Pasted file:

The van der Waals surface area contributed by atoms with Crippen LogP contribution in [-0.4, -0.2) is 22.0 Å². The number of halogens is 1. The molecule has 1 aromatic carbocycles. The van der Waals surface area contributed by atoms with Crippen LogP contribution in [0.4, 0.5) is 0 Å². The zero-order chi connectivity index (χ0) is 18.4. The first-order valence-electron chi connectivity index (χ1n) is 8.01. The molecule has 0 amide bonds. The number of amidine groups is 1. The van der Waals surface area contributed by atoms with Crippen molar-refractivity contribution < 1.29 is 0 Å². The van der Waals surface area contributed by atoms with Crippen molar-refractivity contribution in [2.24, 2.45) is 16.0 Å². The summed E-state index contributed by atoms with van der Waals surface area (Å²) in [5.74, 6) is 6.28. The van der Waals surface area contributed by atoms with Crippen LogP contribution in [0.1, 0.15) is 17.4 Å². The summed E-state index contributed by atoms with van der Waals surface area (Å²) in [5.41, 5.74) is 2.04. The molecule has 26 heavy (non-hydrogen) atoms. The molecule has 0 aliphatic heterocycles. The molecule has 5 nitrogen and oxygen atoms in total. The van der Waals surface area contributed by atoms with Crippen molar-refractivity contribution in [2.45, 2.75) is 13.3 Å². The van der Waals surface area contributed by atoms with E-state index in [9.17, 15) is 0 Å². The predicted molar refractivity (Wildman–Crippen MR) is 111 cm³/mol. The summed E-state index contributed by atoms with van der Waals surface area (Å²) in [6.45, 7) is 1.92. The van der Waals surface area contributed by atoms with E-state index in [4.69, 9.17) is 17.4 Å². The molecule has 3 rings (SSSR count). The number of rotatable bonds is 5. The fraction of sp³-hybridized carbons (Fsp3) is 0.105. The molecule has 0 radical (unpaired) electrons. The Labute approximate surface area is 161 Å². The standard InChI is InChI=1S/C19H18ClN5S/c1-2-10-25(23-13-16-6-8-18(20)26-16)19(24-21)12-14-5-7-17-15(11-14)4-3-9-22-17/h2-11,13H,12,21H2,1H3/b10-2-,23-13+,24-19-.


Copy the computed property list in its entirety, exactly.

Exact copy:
The van der Waals surface area contributed by atoms with Crippen LogP contribution in [-0.4, -0.2) is 22.0 Å². The number of halogens is 1. The molecule has 1 aromatic carbocycles. The van der Waals surface area contributed by atoms with Crippen LogP contribution in [0.4, 0.5) is 0 Å². The zero-order chi connectivity index (χ0) is 18.4. The first-order valence-electron chi connectivity index (χ1n) is 8.01. The molecule has 0 amide bonds. The number of amidine groups is 1. The van der Waals surface area contributed by atoms with Crippen molar-refractivity contribution < 1.29 is 0 Å². The van der Waals surface area contributed by atoms with Crippen molar-refractivity contribution in [2.24, 2.45) is 16.0 Å². The summed E-state index contributed by atoms with van der Waals surface area (Å²) in [5.74, 6) is 6.28. The van der Waals surface area contributed by atoms with Crippen LogP contribution in [0.1, 0.15) is 17.4 Å². The summed E-state index contributed by atoms with van der Waals surface area (Å²) in [5.41, 5.74) is 2.04. The molecule has 26 heavy (non-hydrogen) atoms. The molecule has 0 aliphatic heterocycles. The molecule has 5 nitrogen and oxygen atoms in total. The van der Waals surface area contributed by atoms with Crippen molar-refractivity contribution in [2.45, 2.75) is 13.3 Å². The van der Waals surface area contributed by atoms with E-state index in [9.17, 15) is 0 Å². The predicted molar refractivity (Wildman–Crippen MR) is 111 cm³/mol. The summed E-state index contributed by atoms with van der Waals surface area (Å²) in [6.45, 7) is 1.92. The van der Waals surface area contributed by atoms with E-state index in [4.69, 9.17) is 17.4 Å². The molecule has 3 rings (SSSR count). The number of rotatable bonds is 5. The fraction of sp³-hybridized carbons (Fsp3) is 0.105. The molecule has 0 radical (unpaired) electrons. The Labute approximate surface area is 161 Å². The standard InChI is InChI=1S/C19H18ClN5S/c1-2-10-25(23-13-16-6-8-18(20)26-16)19(24-21)12-14-5-7-17-15(11-14)4-3-9-22-17/h2-11,13H,12,21H2,1H3/b10-2-,23-13+,24-19-.